Google defers Indian in-app fees after angry startups complain
Google defers Indian in-app fees after angry start-ups complain.
Alphabet Inc’s Google has moved it deadline for Indian app developers to follow through with a new billing system for commission fees by six months, it said on Monday, Some days after local startups voiced anger about the charges.
Google will now enforce it’s global policy more strictly and charge a 30% commission fee for in-app purchases from Indian developers from March 31, 2022, the company said, saying it was “being mindful of local needs and concerns”.
The move comes after many start-ups in India banded together to figure out ways to challenge the company by lodging complaints with the government and courts over the original deadline for compliance of Sept. 30 next year.
They were upset about the commission fee and also criticised several other Google Play Store policies for hurting their businesses.
“We do not succeed unless our partners succeed,” Google has stated in a blog post, adding that it will set up “listening sessions” with leading Indian startups to understand their issues.
Last week, Google slated the enforcement date for the new billing system at Sept. 30, 2021 and said only 3% of apps globally were non-compliant.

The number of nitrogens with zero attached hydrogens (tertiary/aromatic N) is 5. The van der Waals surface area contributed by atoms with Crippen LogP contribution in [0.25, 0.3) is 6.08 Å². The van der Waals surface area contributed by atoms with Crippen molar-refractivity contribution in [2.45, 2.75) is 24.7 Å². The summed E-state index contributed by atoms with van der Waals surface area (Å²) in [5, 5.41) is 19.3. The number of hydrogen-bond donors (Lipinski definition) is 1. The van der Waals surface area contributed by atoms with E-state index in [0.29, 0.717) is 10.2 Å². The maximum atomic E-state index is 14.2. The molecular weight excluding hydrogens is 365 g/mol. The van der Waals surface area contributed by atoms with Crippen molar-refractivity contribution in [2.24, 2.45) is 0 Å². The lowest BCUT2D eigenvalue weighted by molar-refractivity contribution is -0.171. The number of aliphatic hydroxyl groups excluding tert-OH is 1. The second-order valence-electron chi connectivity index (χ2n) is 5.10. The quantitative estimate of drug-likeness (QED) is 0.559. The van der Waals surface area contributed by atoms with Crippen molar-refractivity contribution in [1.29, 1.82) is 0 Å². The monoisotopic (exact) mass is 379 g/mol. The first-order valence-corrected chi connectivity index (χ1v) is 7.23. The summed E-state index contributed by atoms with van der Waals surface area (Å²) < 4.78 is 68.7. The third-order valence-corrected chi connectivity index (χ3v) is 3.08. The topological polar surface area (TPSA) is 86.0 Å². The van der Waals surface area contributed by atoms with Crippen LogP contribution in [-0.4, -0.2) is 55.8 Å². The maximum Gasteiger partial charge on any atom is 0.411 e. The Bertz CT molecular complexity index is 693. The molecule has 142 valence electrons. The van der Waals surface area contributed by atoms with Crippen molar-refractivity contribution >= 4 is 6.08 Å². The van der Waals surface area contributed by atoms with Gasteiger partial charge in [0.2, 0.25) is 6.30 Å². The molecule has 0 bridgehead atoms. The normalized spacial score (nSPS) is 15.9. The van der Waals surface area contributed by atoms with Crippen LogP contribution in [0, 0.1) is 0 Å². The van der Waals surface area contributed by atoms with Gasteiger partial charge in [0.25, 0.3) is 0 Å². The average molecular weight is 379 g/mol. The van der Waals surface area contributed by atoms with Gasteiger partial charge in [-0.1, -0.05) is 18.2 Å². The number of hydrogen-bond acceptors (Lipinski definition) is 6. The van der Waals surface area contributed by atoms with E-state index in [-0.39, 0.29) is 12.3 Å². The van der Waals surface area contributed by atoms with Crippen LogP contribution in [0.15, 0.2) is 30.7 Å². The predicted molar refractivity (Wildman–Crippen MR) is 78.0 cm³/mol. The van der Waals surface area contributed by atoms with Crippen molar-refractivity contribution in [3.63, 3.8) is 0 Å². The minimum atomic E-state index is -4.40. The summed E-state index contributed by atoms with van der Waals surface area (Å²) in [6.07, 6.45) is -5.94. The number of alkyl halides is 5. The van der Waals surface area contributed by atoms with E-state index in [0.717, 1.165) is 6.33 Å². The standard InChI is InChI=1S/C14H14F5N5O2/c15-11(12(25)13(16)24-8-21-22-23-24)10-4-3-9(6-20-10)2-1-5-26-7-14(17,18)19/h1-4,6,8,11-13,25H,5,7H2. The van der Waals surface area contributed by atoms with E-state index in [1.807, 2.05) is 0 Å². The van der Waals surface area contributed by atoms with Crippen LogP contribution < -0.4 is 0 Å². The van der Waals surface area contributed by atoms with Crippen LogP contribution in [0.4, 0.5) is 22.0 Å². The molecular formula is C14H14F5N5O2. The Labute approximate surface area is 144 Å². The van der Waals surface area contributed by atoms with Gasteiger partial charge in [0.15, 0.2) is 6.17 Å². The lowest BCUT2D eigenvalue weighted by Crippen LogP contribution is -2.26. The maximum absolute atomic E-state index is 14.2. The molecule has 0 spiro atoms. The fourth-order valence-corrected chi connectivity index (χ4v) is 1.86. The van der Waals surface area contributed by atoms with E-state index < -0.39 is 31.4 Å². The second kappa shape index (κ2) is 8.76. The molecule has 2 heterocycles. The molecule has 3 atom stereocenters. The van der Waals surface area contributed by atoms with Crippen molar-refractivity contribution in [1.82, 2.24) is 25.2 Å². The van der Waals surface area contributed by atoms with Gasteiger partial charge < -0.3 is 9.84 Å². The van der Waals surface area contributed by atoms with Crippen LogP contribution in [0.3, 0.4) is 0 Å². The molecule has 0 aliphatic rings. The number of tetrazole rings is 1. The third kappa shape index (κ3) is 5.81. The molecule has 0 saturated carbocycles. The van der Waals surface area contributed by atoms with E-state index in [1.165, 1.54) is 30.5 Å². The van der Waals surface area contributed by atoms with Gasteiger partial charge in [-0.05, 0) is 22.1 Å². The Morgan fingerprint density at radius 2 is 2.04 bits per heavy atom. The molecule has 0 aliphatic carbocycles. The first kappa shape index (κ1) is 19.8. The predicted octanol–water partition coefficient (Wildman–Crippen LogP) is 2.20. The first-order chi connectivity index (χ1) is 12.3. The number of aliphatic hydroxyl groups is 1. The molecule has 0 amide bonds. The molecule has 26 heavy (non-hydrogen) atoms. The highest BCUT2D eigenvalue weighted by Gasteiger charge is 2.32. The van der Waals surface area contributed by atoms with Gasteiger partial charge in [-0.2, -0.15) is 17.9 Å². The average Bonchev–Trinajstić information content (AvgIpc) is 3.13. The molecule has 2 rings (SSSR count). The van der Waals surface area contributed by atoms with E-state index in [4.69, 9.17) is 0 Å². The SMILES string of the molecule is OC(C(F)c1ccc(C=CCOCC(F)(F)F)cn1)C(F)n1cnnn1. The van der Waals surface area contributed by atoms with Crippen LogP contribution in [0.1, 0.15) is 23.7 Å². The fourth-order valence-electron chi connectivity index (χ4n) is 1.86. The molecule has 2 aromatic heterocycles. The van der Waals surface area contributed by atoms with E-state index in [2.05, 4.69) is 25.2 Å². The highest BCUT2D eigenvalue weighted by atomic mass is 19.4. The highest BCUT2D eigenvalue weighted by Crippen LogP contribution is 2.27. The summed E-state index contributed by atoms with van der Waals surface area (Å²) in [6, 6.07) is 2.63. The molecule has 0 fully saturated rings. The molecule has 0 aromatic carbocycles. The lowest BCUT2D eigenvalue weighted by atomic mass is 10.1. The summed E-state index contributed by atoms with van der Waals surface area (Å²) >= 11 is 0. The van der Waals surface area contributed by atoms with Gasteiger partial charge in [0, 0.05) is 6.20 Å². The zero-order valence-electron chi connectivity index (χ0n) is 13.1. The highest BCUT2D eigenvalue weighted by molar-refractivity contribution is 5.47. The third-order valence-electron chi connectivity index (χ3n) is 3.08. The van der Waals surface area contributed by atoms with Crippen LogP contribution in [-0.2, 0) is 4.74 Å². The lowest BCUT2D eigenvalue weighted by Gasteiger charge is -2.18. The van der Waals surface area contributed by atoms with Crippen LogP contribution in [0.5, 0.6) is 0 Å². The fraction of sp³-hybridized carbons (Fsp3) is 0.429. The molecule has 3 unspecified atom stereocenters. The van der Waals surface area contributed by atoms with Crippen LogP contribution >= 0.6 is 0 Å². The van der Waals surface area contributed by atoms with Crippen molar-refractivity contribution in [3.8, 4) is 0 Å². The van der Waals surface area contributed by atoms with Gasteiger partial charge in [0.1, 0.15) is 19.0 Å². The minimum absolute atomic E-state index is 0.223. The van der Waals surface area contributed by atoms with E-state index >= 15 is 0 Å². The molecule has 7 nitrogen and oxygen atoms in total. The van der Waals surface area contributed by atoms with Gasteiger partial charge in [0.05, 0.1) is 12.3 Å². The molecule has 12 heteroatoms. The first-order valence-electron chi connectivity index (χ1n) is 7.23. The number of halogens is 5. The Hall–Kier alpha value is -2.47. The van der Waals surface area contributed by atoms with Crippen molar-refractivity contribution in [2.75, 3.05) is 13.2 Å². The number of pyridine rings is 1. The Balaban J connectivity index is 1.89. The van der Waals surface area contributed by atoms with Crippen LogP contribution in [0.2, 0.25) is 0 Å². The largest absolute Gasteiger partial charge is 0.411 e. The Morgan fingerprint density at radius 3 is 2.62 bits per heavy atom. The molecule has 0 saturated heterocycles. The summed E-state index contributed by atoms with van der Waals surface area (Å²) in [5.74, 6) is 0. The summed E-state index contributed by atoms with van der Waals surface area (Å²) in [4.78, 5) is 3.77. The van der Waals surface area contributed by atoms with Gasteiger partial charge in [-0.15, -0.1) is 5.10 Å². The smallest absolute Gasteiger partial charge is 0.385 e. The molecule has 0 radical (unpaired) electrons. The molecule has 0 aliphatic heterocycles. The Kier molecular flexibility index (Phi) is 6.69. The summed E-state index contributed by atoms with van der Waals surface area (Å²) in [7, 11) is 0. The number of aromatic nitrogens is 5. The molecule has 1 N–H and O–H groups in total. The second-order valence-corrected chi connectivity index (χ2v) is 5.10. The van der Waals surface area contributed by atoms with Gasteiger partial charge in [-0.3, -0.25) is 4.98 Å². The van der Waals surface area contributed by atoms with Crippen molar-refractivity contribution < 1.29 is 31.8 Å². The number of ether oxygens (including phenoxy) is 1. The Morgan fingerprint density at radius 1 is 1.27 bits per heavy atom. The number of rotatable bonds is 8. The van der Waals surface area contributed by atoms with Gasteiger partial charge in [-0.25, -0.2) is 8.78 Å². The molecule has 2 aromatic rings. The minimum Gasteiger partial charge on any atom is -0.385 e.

The dispute had started after Google briefly took down India’s top digital payments app Paytm for violation of certain Play Store policies last month, drawing sharp rebukes from the Softbank-backed Indian company’s founder, Vijay Shekhar Sharma, and several other entrepreneurs.
Over 99% of India’s half a billion smartphones run on Google’s Android mobile operating system.
“A deferment (of the fees) is just not enough,” said an Indian startup executive, who did not wish to be named. “The gatekeeper of the biggest application store should be fair and transparent.”
ET had reported earlier that more than 50 technology entrepreneurs were joining hands to petition the government for support to create an overarching Indian digital app ecosystem to counter what they view as the dominance of US technology giants Google and Apple. The government has responded positively to the demand and has said it’s “open” to launching an alternative. Following the concerns that have been raised, Google has decided to delay applying the fee, said Samat, who’s based at the company’s headquarters in Mountain View, California. This has been communicated to the developers privately, he said.